Jewish Literature in New Testament Times

The Midrash


What is the Midrash in Judaism?

Jerusalem Temple CoinTogether, the (1) Halakah ("law" or "tradition"), an interpretation of the laws of the Scriptures and (2) Haggadah ("narration"), the non-legal, or homiletical, part of the Talmud are called the Midrash, a word derived from the Hebrew verb ‘darash’, meaning "to search out," or "to conduct research." The inference is that of ascertaining a thought or truth not seen on the surface-therefore a study, commentary, or homiletical exposition. The research into the meaning of the law, oral and written, was thus made a part of the Talmud. It was the earliest method used for teaching the oral law by Jewish teachers going back to about 400 B.C. The Midrash was a group of Jewish commentaries on the Hebrew Scriptures with a verse by verse interpretation written between A.D. 400 and A.D. 1200.

These commentaries are a collection of public sermons, stories, legal discussions, and meditations on the books of the Bible used during the festivals for public worship in the synagogues. The Midrash method was employed by Ezra and his associates when Ezra read the written Law to the Jews who had returned to Jerusalem from exile (Neh. 8:1-8). This method of teaching was adopted by the Hebrew scribes and was the dominant teaching method of the rabbis until ca. 270 B.C. Midrashim (plural of Midrash) were written in Israel and Babylon by the rabbis. Some Midrashim are contained in the Babylonian Talmud; others are part of independent collections of commentaries.

Distinction is made between Midrash halakah, dealing with the legal portions of Scripture, and Midrash haggada, dealing with biblical lore. Midrashic exposition of both kinds appears throughout the Talmud. Individual midrashic commentaries were composed by rabbis after the 2nd cent. A.D. up to the Middle Ages, and they were mostly of an haggadic nature, following the order of the scriptural text. Important among them are the Midrash Rabbah, a collection of commentaries on the Torah and the Five Scrolls (the Song of Songs, Esther, Ruth, Lamentations, Ecclesiastes), and the Pesikta Midrashim, concerning the festivals. This body of rabbinic literature contains the earliest speculative thought in the Jewish tradition.

Also see The Midrash Halakah


Jewish Literature

Esther Scroll

John 10:34 "Jesus answered them, "Is it not written in your law.."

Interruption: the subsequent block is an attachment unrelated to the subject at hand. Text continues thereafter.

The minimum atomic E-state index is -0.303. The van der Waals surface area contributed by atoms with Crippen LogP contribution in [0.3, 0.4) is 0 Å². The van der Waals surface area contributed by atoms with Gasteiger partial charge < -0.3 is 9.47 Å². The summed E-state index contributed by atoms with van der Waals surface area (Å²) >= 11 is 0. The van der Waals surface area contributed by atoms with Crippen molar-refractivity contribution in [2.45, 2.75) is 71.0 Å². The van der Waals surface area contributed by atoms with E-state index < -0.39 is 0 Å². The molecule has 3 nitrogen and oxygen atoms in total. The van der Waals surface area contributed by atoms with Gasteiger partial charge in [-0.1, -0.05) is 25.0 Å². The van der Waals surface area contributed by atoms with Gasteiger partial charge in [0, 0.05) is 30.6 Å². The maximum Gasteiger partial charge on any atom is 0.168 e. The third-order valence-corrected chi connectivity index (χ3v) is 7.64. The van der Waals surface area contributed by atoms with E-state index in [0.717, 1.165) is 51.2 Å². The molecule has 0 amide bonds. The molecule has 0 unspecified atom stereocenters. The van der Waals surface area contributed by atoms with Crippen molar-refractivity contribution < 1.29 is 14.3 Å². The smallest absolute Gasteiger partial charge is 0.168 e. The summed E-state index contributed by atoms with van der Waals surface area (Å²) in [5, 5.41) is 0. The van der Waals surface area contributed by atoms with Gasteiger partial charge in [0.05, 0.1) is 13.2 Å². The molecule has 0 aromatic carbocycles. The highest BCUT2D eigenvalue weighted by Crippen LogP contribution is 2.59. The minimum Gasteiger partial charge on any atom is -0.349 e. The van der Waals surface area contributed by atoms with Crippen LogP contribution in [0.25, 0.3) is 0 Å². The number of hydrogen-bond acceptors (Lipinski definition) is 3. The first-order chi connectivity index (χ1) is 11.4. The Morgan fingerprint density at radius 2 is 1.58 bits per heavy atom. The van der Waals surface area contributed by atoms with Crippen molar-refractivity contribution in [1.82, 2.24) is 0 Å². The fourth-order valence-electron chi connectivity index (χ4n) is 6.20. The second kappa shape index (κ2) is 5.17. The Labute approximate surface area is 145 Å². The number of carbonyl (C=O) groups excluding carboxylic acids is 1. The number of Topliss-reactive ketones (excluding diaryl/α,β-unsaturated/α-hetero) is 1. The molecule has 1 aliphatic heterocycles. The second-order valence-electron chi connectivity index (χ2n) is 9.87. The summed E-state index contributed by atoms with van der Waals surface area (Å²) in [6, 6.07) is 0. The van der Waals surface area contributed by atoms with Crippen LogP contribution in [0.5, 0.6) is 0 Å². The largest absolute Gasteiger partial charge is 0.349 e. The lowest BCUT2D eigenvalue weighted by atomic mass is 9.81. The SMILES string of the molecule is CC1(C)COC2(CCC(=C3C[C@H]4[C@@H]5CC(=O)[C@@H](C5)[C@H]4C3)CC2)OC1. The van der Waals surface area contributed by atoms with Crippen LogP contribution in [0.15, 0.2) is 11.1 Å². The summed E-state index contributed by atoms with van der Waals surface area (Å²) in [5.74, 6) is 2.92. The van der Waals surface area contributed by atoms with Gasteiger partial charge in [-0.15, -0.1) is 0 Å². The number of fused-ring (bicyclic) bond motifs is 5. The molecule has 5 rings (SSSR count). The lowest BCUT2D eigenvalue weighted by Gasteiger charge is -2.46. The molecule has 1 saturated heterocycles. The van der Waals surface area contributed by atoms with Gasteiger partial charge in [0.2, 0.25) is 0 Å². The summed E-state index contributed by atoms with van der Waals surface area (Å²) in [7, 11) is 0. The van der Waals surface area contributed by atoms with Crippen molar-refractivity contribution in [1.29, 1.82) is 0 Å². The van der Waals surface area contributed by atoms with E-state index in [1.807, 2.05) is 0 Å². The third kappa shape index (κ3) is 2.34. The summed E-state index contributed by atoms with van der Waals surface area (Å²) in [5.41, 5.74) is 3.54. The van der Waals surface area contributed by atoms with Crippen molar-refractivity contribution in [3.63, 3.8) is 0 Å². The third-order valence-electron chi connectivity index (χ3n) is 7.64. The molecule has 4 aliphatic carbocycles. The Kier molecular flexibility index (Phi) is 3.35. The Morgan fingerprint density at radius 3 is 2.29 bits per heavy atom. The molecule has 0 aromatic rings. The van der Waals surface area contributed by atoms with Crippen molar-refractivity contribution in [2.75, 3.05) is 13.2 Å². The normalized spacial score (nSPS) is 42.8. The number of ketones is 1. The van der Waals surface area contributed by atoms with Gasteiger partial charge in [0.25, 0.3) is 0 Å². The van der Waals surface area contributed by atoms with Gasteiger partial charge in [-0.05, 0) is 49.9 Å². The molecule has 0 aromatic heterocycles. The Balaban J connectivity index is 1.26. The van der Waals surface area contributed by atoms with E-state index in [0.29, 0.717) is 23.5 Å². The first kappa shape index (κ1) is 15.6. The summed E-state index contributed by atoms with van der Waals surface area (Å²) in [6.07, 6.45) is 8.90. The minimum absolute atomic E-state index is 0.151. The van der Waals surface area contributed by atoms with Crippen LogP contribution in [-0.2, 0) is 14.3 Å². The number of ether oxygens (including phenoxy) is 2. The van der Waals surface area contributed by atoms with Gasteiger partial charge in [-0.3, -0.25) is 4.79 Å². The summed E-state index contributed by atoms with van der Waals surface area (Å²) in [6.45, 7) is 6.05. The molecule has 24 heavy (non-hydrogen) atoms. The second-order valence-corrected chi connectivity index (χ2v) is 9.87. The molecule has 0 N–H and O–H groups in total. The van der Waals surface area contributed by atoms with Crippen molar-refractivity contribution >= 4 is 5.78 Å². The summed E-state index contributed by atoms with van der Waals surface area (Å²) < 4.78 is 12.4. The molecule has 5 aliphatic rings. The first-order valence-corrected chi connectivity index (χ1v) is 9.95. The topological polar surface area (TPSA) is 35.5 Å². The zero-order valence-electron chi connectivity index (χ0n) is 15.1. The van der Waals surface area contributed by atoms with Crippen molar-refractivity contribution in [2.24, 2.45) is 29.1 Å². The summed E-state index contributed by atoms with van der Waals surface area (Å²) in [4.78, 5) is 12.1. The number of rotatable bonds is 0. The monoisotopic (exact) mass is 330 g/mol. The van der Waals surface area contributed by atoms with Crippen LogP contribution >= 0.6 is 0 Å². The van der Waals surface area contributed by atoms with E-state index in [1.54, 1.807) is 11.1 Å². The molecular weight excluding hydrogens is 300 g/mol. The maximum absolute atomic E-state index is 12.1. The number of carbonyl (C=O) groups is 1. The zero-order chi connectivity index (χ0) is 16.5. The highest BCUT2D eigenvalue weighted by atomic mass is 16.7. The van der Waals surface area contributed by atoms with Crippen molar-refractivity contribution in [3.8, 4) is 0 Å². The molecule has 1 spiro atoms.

Rabbinical Literature and Second Temple Judaism

Jerusalem Temple CoinThe Rabbinic Writings, The Mishnah, and the Talmud. During the first century A.D. the Pharisaic rabbis created many commentaries on the Torah. When Jesus began his ministry He attacked the Pharisees for putting their traditions above the word of God. All the writings and commentaries of the first two centuries A.D. were compiled and organized into a collection by a man named Judah Hanasi around 200 A.D. forming a collection called the Mishnah. The Pharisaic rabbis were known as the "Tannaim" which in Hebrew is translated teachers, and these men were the teachers who regulated the law. There was another collection of their commentary which was much smaller, it was known as the Tosefta which in Hebrew means "enlargement". The later commentaries on the Mishnah were made by "expositors".

Brief Historical Background

The Jews and Torah
The Holy Scriptures
The Apocrypha
The Apocryphal Literature
The Oral Law
The Mishnah
The Gemara
The Halakah
The Haggadah
The Midrash
The Zugoth
The Tannaim
The Amoraim
The Tosefta
The Baraitha
The Talmud
The Tractates of the Mishnah
The Palestinian Talmud
The Babylonian Talmud

The Purpose and Heart of the Law - A Heart Message
Rabbinical Writings Chart

Historical Timeline

The Persian Period 430-332 B.C.
The Greek Period 331-167 B.C.
The Period of Independence 167-63 B.C.
The Roman Period 63 B.C. to the time of Christ
The Old Testament Canon
The Apocrypha
Other Writings
The Septuagint
The Text of the Old Testament
The Aramaic Language
The Targums
The Talmud
The Great Synagogue
The Sanhedrin
The Dispersion
Preparation for Christ




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